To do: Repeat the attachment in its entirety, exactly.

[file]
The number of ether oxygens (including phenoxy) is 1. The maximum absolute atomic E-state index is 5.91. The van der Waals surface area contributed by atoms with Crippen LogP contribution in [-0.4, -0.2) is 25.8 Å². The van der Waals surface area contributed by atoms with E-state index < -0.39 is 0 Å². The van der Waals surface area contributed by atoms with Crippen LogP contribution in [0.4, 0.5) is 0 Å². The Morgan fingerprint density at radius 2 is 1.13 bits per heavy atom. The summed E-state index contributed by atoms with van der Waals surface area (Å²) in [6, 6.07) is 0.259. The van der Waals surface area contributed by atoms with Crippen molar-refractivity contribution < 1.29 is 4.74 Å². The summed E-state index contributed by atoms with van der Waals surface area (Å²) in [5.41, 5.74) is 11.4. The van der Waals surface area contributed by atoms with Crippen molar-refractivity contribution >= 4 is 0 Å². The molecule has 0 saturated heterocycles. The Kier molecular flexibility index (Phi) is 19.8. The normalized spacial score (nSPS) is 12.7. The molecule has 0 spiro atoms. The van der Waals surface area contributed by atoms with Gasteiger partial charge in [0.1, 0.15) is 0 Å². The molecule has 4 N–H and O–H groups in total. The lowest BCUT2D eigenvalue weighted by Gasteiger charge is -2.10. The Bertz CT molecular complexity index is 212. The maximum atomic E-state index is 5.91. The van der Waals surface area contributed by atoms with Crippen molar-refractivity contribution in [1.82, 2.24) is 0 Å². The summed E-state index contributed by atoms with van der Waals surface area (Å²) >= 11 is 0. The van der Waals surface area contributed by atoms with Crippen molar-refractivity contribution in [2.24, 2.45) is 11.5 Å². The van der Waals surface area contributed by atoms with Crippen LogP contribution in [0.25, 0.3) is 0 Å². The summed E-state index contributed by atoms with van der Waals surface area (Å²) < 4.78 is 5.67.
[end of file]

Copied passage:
The number of ether oxygens (including phenoxy) is 1. The maximum absolute atomic E-state index is 5.91. The van der Waals surface area contributed by atoms with Crippen LogP contribution in [-0.4, -0.2) is 25.8 Å². The van der Waals surface area contributed by atoms with E-state index < -0.39 is 0 Å². The van der Waals surface area contributed by atoms with Crippen LogP contribution in [0.4, 0.5) is 0 Å². The Morgan fingerprint density at radius 2 is 1.13 bits per heavy atom. The summed E-state index contributed by atoms with van der Waals surface area (Å²) in [6, 6.07) is 0.259. The van der Waals surface area contributed by atoms with Crippen molar-refractivity contribution < 1.29 is 4.74 Å². The summed E-state index contributed by atoms with van der Waals surface area (Å²) in [5.41, 5.74) is 11.4. The van der Waals surface area contributed by atoms with Crippen molar-refractivity contribution >= 4 is 0 Å². The molecule has 0 saturated heterocycles. The Kier molecular flexibility index (Phi) is 19.8. The normalized spacial score (nSPS) is 12.7. The molecule has 0 spiro atoms. The van der Waals surface area contributed by atoms with Gasteiger partial charge in [0.1, 0.15) is 0 Å². The molecule has 4 N–H and O–H groups in total. The lowest BCUT2D eigenvalue weighted by Gasteiger charge is -2.10. The Bertz CT molecular complexity index is 212. The maximum atomic E-state index is 5.91. The van der Waals surface area contributed by atoms with Crippen molar-refractivity contribution in [1.82, 2.24) is 0 Å². The summed E-state index contributed by atoms with van der Waals surface area (Å²) >= 11 is 0. The van der Waals surface area contributed by atoms with Crippen molar-refractivity contribution in [2.24, 2.45) is 11.5 Å². The van der Waals surface area contributed by atoms with Crippen LogP contribution in [0.25, 0.3) is 0 Å². The summed E-state index contributed by atoms with van der Waals surface area (Å²) < 4.78 is 5.67.